Those sorts of predictions are influencing the markets, which now are compelled to ponder a future of tighter supplies. USDA numbers out this week also stressed the fundamentals, as the trade got an official snapshot of both world and domestic supply and demand totals.
Market analysts attribute the quickening U.S. export pace to the shrinking Brazilian crop. Brazil has been struck by drought, especially in the southern soy-producing state Rio Grande do Sul. USDA now pegs the Brazilian crop at 54 million tons in line with expectations, but 5 million tons below February estimates.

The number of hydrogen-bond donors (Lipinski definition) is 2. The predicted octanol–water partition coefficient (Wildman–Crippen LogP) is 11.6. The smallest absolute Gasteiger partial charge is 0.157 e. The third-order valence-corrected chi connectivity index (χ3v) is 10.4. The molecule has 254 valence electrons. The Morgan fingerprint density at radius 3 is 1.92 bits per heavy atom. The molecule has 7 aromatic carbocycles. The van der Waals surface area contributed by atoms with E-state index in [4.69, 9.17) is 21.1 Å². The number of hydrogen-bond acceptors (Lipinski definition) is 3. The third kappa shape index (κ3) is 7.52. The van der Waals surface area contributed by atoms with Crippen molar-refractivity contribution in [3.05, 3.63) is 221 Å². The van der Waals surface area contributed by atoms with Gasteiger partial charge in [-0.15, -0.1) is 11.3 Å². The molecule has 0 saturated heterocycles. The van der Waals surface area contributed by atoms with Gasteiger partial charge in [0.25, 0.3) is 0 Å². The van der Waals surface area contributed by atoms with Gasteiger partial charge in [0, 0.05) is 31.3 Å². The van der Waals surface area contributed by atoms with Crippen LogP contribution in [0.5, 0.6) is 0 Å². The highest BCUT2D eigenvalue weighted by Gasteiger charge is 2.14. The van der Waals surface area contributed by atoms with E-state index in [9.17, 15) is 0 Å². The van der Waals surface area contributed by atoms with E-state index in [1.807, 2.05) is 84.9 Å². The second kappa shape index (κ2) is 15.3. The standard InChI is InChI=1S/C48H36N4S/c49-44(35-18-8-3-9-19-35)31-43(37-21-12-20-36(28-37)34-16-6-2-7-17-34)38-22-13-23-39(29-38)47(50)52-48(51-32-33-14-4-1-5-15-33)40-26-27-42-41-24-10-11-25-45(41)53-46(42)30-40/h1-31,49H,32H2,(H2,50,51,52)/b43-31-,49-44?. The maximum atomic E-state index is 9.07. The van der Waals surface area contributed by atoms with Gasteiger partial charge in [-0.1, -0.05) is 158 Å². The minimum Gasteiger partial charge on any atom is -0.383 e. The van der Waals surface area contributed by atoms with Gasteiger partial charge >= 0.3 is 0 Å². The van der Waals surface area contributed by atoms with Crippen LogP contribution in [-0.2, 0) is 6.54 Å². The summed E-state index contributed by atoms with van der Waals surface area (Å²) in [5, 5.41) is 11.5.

Analysts predict soybean exports for 2004 - 2005 will be up 35 million bushels, reflecting reduced South American supplies and stronger-than-expected exports to date.
The lower U.S. soybean carryout is making market prices friendly for some producers. Beans were up 15 cents. Corn & wheat prices were left unchanged.